Syllabus for Freshman Seminar on Extra Dimensions
- At NIF, a Quest for Fusion Energy (or Maybe Folly) - New York Times
- Large Hadron Collider (LHC) - New York Times
- Biggest Supernova - New York Times
- David Kestenbaum:The search for supersymmetry- video lecture
- Gliese 581c - New York Times
- Stephen Hawking Plans Prelude to the Ride of His Life - New York Times
- Light Speeds Up an Asteroid as it Spins - New York Times
- Cosmic-Ray Detector May Be Shelved - New York Times
- Large Hadron Collider and Black Holes - Los Angeles Times
- Large Hadron Collider and Black Holes - New York Times
- Flatland: A romance of many dimensions
Location: Physics Rm. 432.Time: Tue. Thu. 10:0-10:50 pm
Lecturer: John Terning
Office Hours: T 11:00-11:50
Web Page: http://particle.physics.ucdavis.edu/teaching/FRS/
This course will examine traditional and current thoughts about extra dimensions and how to test for their existence. Popular discussions of extra spatial dimensions date back over 100 years, but have recently attracted renewed attention. What we mean by an extra dimension will be examined; as well as why we regard time as the fourth dimension. Ideas about how extra dimensions of space (the fifth and higher dimensions) can be hidden from our view will be covered, including the latest suggestions inspired by string theory. The role of experiment in probing extra dimensions will also be surveyed. No mathematics will be used. High school physics will be helpful, but not required.
In addition to the 2 weekly meetings, students will be expected to do weekly reading, mostly from the book "Warped Passages", by Prof. Lisa Randall.
Discussion Schedule:You should come to the seminar prepared to discuss or (ask questions about) the current reading. At least one hour before class time you should send a "tweet" about something you want to discuss during the seminar. This will require that you sign up for a free Twitter account. Your "tweet" should contain the hashtag #xdim.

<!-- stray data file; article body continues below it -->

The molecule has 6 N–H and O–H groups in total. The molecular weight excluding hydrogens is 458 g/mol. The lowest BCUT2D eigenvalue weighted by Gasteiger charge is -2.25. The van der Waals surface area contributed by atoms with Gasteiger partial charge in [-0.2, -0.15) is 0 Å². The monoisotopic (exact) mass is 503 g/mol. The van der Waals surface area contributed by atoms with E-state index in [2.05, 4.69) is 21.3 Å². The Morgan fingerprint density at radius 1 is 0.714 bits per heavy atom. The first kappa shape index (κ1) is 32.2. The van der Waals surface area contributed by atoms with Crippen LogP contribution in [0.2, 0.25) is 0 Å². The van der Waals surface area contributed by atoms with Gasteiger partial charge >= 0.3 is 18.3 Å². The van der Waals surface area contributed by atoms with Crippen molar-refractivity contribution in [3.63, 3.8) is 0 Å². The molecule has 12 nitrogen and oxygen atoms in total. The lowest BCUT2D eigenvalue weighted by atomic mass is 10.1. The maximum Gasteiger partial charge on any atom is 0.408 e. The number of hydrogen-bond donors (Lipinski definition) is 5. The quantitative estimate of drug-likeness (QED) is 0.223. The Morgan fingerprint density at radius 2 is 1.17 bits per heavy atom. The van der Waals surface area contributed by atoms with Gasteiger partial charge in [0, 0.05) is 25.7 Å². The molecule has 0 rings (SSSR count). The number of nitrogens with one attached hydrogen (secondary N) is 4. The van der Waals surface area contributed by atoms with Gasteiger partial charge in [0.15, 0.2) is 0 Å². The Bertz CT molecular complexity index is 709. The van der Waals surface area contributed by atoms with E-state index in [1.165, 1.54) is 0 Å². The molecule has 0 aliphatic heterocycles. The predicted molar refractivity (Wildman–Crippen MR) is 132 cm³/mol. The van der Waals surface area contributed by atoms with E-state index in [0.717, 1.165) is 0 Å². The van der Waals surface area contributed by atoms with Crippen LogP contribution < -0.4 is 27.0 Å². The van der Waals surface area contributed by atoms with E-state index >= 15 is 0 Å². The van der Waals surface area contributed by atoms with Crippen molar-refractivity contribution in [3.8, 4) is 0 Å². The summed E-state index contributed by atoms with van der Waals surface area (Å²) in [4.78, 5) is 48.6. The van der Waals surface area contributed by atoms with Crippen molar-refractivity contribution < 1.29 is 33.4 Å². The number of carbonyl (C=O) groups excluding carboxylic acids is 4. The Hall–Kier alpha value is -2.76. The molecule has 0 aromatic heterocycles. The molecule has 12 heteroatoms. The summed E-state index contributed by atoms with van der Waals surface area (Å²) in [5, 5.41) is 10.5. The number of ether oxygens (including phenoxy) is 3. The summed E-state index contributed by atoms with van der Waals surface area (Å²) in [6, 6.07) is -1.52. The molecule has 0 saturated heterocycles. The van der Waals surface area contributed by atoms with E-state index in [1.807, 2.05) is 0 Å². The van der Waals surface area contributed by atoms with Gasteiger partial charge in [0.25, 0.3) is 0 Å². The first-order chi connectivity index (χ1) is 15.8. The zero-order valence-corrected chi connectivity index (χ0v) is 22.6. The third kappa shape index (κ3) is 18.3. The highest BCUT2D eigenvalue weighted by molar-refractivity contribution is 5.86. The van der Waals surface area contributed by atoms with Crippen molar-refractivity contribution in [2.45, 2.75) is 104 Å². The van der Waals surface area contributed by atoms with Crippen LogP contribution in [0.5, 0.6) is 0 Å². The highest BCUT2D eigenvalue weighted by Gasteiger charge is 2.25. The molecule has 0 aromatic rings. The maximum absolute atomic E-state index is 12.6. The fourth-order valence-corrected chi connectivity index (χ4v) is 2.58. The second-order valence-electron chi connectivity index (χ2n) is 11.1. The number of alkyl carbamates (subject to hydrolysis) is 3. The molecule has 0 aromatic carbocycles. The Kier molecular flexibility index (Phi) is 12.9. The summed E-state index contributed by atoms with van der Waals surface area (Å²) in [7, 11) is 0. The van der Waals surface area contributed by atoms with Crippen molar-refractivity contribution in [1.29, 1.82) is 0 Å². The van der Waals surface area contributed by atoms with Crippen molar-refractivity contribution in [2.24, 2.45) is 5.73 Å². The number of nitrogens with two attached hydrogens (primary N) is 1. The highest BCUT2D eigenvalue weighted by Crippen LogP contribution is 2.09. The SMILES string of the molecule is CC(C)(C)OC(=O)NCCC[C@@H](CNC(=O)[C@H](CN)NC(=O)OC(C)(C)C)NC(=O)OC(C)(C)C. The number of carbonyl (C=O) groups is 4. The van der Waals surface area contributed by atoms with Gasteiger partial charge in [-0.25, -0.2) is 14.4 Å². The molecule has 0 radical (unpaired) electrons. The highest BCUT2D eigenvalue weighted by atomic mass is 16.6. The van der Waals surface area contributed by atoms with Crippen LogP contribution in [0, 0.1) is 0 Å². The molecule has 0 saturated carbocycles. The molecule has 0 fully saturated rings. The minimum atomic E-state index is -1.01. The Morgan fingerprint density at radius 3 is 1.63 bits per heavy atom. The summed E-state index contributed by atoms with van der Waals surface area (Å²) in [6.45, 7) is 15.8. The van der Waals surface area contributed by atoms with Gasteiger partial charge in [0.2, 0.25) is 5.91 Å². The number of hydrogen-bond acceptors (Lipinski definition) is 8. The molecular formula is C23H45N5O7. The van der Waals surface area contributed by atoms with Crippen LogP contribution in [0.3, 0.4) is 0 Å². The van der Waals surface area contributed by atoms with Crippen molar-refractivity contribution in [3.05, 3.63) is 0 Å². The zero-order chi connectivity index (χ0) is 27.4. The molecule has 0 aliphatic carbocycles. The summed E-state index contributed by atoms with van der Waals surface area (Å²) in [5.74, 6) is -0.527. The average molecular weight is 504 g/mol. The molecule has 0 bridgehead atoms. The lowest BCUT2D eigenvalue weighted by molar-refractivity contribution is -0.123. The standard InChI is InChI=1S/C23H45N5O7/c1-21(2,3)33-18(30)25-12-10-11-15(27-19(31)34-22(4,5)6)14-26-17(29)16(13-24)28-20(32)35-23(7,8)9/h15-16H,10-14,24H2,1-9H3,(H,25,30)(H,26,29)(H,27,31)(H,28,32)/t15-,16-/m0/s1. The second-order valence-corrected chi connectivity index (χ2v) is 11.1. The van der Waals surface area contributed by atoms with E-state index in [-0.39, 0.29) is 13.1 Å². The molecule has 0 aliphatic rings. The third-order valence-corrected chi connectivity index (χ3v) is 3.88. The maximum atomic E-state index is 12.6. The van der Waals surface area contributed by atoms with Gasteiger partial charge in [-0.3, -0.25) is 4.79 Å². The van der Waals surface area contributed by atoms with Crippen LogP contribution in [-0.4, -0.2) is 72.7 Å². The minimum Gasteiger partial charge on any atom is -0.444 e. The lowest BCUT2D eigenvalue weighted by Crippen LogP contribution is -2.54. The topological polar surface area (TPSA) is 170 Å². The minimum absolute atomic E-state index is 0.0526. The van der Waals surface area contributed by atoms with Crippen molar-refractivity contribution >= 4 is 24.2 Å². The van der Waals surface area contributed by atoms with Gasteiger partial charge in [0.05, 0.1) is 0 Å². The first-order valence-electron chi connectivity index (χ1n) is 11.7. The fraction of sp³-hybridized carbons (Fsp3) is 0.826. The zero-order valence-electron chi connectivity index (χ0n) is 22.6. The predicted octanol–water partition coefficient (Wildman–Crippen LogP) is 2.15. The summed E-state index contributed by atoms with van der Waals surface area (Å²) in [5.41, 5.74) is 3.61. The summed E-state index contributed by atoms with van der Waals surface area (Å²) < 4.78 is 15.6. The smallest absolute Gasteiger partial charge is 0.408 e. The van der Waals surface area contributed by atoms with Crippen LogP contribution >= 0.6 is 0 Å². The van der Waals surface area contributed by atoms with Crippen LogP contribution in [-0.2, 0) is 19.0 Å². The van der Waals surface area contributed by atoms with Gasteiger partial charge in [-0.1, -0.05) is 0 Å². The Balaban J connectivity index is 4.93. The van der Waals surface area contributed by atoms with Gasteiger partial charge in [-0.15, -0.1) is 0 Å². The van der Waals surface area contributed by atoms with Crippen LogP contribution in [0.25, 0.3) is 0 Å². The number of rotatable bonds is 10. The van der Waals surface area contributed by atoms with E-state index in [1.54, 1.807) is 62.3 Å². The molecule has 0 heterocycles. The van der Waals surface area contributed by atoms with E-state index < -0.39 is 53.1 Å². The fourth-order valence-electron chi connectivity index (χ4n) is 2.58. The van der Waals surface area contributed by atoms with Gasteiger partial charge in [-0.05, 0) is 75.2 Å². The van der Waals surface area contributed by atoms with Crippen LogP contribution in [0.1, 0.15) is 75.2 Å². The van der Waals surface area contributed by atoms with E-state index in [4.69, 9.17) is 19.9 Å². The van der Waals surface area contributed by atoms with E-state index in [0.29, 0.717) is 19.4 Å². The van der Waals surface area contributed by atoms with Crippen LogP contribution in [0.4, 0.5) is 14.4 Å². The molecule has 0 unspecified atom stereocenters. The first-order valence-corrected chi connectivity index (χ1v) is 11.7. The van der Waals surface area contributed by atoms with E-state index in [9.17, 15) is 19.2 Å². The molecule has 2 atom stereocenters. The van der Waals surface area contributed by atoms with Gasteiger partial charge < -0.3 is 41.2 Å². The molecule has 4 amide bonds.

April 4: Chap. 2 - Chap. 3
April 9: Chap. 4
April 11: Chap. 5
April 16: Chap. 6
April 18: Chap. 7
April 23: Chap. 8
April 25: Chap. 9
April 30: Chap. 10
May 2: Chap. 11 - Chap. 12
May 7: Chap. 13
May 9: Chap. 14
May 14: Chap. 15 - Chap. 16
May 16: Chap. 17 - Chap. 18
May 21: Chap. 19
May 23: group work
May 28: Chap. 20 - Chap. 21
May 30: group work
June 4: Chap. 22 - Chap. 23
June 6: Chap. 24 - Chap. 25
April 16: summary of chapter 2
Aril 30: first essay
May 2: choice of final essay topic
May 21: draft of final essay
June 6: final essay
Students will be graded on:
the quality of their participation in class discussion (20%),
in-class assignments (10%),
a 400-500 word summary (5%),
a short midterm paper , 750-1000 words (15%),
draft of final paper , 750 words minimum, (10%),
and on a final paper , 1200-1500 words (40%).
New York Times Science
How Do You Solve a Moon Mystery? Fire a Laser at It: Researchers have used reflective prisms left on the moon’s surface for decades, but had increasingly seen problems with their effectiveness.This Star Looked Like It Would Explode. Maybe It Just Sneezed: The mysterious dimming of the red supergiant Betelgeuse is the result of a stellar exhalation, astronomers say.How 14 Elephant Seals Assisted an Antarctic Ice Study: Mapping currents in the Southern Ocean is vital to monitoring climate change, but hard to conduct. So scientists turned to seals for help.It’s Always the Summer of the Shark: Even during a pandemic, we cannot get the white shark out of our minds. Despite the rare attack, experts say humans have little to fear.Could Owl and Crocodilian Tears Lead to a Cure for Your Dry Eyes?: By studying the numerous ways animals keep their eyes wet and healthy, scientists hope to help address human vision problems.
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